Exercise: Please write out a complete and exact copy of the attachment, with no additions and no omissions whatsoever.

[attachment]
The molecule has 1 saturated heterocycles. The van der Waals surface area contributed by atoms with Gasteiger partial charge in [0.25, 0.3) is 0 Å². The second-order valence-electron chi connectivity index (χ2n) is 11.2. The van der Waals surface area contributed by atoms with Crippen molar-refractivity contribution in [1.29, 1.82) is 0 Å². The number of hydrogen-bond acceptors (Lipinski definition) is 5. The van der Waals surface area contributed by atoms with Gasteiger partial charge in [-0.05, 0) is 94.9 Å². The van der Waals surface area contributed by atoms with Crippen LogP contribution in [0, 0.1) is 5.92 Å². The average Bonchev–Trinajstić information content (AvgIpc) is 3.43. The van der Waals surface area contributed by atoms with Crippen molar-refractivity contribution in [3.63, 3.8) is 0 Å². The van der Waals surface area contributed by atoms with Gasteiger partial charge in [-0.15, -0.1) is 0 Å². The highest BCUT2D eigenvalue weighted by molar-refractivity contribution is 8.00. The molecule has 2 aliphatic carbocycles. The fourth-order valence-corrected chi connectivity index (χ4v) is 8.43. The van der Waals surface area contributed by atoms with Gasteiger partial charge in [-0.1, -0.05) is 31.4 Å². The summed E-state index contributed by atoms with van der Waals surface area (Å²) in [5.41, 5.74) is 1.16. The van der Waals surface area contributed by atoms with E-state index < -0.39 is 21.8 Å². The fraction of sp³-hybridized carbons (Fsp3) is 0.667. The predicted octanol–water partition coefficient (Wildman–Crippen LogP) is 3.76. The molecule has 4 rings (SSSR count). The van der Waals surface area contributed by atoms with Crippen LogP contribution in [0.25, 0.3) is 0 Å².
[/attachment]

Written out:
The molecule has 1 saturated heterocycles. The van der Waals surface area contributed by atoms with Gasteiger partial charge in [0.25, 0.3) is 0 Å². The second-order valence-electron chi connectivity index (χ2n) is 11.2. The van der Waals surface area contributed by atoms with Crippen molar-refractivity contribution in [1.29, 1.82) is 0 Å². The number of hydrogen-bond acceptors (Lipinski definition) is 5. The van der Waals surface area contributed by atoms with Gasteiger partial charge in [-0.05, 0) is 94.9 Å². The van der Waals surface area contributed by atoms with Crippen LogP contribution in [0, 0.1) is 5.92 Å². The average Bonchev–Trinajstić information content (AvgIpc) is 3.43. The van der Waals surface area contributed by atoms with Crippen molar-refractivity contribution in [3.63, 3.8) is 0 Å². The van der Waals surface area contributed by atoms with Gasteiger partial charge in [-0.15, -0.1) is 0 Å². The highest BCUT2D eigenvalue weighted by molar-refractivity contribution is 8.00. The molecule has 2 aliphatic carbocycles. The fourth-order valence-corrected chi connectivity index (χ4v) is 8.43. The van der Waals surface area contributed by atoms with Gasteiger partial charge in [-0.1, -0.05) is 31.4 Å². The summed E-state index contributed by atoms with van der Waals surface area (Å²) in [5.41, 5.74) is 1.16. The van der Waals surface area contributed by atoms with E-state index < -0.39 is 21.8 Å². The fraction of sp³-hybridized carbons (Fsp3) is 0.667. The predicted octanol–water partition coefficient (Wildman–Crippen LogP) is 3.76. The molecule has 4 rings (SSSR count). The van der Waals surface area contributed by atoms with Crippen LogP contribution in [0.25, 0.3) is 0 Å².